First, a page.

Guidano shows us that knowledge goes from the inside to the outside, thus belonging in the first place to the organism and arises from his own needs, many of which are genetically determined.
Starting from the needs of any organism, let us now see what happens with man.
If, according to Guidano, knowledge is the way in which the organism transforms and modifies the environment to find its adaptation, adaption means to transform the environment into himself. To transform the environment would be one of the requirements of the organism. This vision changes the notion of reality, since, if the organism is always self-organizing, his knowledge is the way in which he transforms the environment in order for it to become similar to himself. If we accept that the knowledge of every organism is self organized, we deny the existence of a reality external to us, the same for everyone.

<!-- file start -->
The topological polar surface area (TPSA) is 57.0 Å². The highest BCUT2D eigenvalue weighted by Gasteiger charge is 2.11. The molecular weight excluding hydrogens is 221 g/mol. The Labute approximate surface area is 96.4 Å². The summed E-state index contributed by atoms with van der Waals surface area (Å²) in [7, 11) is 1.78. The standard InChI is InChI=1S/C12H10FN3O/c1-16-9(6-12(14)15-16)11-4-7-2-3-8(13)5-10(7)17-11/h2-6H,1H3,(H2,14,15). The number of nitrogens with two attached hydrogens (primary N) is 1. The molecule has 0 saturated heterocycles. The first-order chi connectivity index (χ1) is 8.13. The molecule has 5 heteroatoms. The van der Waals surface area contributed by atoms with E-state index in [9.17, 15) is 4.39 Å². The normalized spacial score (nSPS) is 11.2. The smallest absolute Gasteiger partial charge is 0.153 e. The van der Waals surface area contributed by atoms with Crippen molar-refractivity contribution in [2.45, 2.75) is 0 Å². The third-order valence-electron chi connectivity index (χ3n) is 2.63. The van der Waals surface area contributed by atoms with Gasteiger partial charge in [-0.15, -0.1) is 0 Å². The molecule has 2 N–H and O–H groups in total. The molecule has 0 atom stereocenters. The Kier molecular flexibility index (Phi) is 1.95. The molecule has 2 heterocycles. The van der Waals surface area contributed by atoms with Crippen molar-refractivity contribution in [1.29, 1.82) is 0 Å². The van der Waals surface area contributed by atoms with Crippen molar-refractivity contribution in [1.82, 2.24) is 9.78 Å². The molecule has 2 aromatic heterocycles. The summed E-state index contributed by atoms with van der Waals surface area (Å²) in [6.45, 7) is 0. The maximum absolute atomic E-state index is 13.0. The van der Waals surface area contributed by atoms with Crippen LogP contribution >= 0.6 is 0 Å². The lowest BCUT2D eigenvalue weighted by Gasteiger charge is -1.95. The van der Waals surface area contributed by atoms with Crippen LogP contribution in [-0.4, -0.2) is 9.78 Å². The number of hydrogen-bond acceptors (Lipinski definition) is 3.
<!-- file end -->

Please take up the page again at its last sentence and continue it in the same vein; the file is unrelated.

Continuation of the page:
According to Guidano, what is actually believed is that external reality is a net of processes which occur simultaneously and which are distributed across many levels of articulation and interaction. The reality of which we are speaking now is a flowing, a continuous coming and going, a continuous turning of all things. This is something that occurs simultaneously in many directions and different levels of articulation, with the characteristic that no level can be reduced to another.
All levels of observation of this multiple process are autonomous; in other words, in this multiprocess reality it is never possible to have a vision of oneself which is exhaustive; each vision is always from a single point of view and can not be reduced to another. Reality is a Multiverse, in the words of Maturana.